West Coast Medical Associations respond to death of George Floyd

Leaders from the California Medical Association, Washington State Medical Association, and the Oregon Medical Association released statements in recent days on institutionalized racism and the killing of George Floyd.



California Medical Association (CMA) President Peter N. Bretan, Jr., M.D., released the following statement:

“The physicians of the California Medical Association were among the millions of Americans horrified by the murder of George Floyd in Minnesota. The seeming indifference to his suffering before his death is a glaring reminder that institutionalized racism remains endemic to the United States. His senseless death also requires us to confront the epidemic of state-sanctioned violence against people of color. As physicians dedicated to healing, we cannot choose to ignore the consequences of hatred and discrimination because we know they contribute to disparities in health outcomes for communities of color. They also negatively impact every facet of our lives from public safety and criminal justice to economic opportunity and public health.

“We respect and commend the professional ideals of those serving in law enforcement. We also acknowledge the sacrifices of those committed to protecting and serving our communities with honor. But we cannot ignore the systemic problems embedded within our justice system that endanger the lives of Black and Brown communities. We cannot tolerate any culture that cultivates the infliction of racial violence and mistreatment of its people. This means we must also examine the systems and practices of our own medical profession.

“Our profession has its own history of abuses of Black and Brown bodies in the name of advancing medical science. We also understand the unconscious biases and prejudices that codify policies and programs disproportionately harming communities of color. We must do more to eliminate health inequities that undermine our state’s public health and collective well-being.

“Through CMA, we support physicians using their influence to create solutions that disrupt the generations of institutionalized racism that fostered the tragic circumstances we are currently witnessing in our country. Many CMA physicians already work in partnership with health care and community leaders to formulate and execute programs aimed at addressing racial and ethnic inequities. Together, we can do even more to achieve our goal of health equity and truthfully represent the values of compassion and humanism that define our noble profession.”

The Washington State Medical Association (WSMA) released this statement:

“The Washington State Medical Association, like the rest of the U.S. and the world, is shocked and saddened by the needless loss of life resulting from the use of excessive force and violence, the latest in a long line of many such incidents in our country.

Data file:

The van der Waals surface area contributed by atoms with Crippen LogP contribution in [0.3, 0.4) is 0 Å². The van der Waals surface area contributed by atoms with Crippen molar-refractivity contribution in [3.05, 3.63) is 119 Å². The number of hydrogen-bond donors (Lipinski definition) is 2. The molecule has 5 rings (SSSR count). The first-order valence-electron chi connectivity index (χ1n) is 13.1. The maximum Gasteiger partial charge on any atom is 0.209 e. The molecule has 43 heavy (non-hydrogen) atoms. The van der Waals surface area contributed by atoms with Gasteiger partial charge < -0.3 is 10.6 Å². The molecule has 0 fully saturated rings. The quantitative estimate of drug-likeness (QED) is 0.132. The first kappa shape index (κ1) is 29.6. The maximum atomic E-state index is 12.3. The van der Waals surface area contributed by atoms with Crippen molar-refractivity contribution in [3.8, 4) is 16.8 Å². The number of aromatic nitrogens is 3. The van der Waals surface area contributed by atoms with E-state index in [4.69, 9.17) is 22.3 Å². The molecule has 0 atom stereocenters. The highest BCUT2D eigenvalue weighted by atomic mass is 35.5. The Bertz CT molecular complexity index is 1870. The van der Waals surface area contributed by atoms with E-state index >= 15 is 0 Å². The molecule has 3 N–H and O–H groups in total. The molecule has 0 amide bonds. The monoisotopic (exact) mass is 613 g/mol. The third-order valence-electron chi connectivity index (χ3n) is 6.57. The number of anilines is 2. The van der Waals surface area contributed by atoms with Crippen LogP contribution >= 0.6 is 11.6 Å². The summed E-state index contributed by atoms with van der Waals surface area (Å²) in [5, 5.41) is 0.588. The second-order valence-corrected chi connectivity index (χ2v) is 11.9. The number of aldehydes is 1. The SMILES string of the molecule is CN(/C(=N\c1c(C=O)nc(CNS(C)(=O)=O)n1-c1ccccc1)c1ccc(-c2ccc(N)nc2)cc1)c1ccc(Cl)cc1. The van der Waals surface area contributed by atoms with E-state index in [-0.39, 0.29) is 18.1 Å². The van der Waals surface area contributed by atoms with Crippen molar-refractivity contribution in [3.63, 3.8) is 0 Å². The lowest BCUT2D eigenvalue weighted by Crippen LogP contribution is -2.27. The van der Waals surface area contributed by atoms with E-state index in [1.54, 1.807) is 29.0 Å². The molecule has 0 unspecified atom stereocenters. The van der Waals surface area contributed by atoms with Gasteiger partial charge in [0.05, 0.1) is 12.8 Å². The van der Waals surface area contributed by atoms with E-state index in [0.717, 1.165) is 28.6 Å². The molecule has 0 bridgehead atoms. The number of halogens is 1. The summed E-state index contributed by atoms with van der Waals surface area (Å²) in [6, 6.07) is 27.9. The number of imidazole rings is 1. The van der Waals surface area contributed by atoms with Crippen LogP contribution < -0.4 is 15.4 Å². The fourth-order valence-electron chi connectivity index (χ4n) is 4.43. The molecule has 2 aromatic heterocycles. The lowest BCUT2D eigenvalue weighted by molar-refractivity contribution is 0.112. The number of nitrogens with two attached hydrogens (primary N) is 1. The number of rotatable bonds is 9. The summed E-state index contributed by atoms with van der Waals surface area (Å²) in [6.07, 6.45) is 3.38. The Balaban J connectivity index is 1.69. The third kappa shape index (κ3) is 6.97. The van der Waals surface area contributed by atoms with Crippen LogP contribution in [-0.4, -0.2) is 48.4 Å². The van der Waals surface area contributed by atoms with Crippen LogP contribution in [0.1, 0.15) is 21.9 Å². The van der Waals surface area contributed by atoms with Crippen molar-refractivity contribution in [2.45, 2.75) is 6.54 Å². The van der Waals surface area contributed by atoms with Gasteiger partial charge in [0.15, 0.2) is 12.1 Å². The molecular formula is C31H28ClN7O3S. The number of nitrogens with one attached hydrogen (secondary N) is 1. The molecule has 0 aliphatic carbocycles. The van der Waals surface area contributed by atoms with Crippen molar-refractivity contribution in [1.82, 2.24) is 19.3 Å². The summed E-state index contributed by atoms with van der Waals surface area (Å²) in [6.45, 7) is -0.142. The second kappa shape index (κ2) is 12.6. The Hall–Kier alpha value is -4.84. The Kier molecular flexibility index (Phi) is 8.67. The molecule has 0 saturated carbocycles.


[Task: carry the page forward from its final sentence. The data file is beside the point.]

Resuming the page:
In the midst of a pandemic that is disproportionately impacting our communities of color, the death of George Floyd serves as a harsh reminder that the responsibility for dismantling structural racism is incumbent upon all of us, particularly those in positions of leadership.

Racism is a social determinant of health. The disparate health outcomes of black Americans in the U.S. can be seen as an extension of a historical context where non-white, and specifically black, lives have been devalued. Physicians and other health care professionals wield power, privilege, and responsibility for dismantling structural racism, and we have an obligation and opportunity to contribute to health equity through legislative action and advocacy.

Just as COVID-19 has revealed the disparate impact on communities of color, the death of George Floyd has shown how too easily persons of color in our culture can become victims of racist acts of violence. We urge our political leaders at this time to join us as we repay our obligation to contribute to health equity, here in Washington state and across the U.S., through stronger public policy, so that George Floyd’s death—and those of the thousands of victims disproportionately impacted by COVID-19—will not have been in vain.”

 Oregon Medical Association (OMA) President Kevin Ewanchyna, MD, had this to say:

“During a time of great stress and suffering in this country due to the global COVID-19 pandemic—a disease that disproportionately affects Black people and other communities of color—we have witnessed another purposeful act of violence against a person of color with the death of George Floyd.

The health of the community is more than the medical care we provide to our patients. Racism is a public health issue, and as medical leaders, Oregon physicians and physician assistants must stand up against the reality of systemic racism and its consequences to improve the health, safety, and wellbeing of people of color.

I and my medical colleagues are committed more than ever to rooting out the causes of racism and supporting solutions to permanently resolve inequities based on race. The OMA devotes itself to listening, to learning, and to developing programs that address racial and other inequities in the healthcare system. Above all, the OMA advocates for prompt, meaningful medical care for all communities and populations.

Staying silent is not an option. I call on my own colleagues, even during this extraordinary time, to pause and reflect on this loss of life, and to dedicate themselves to their compassionate work that can bring about the change we need.”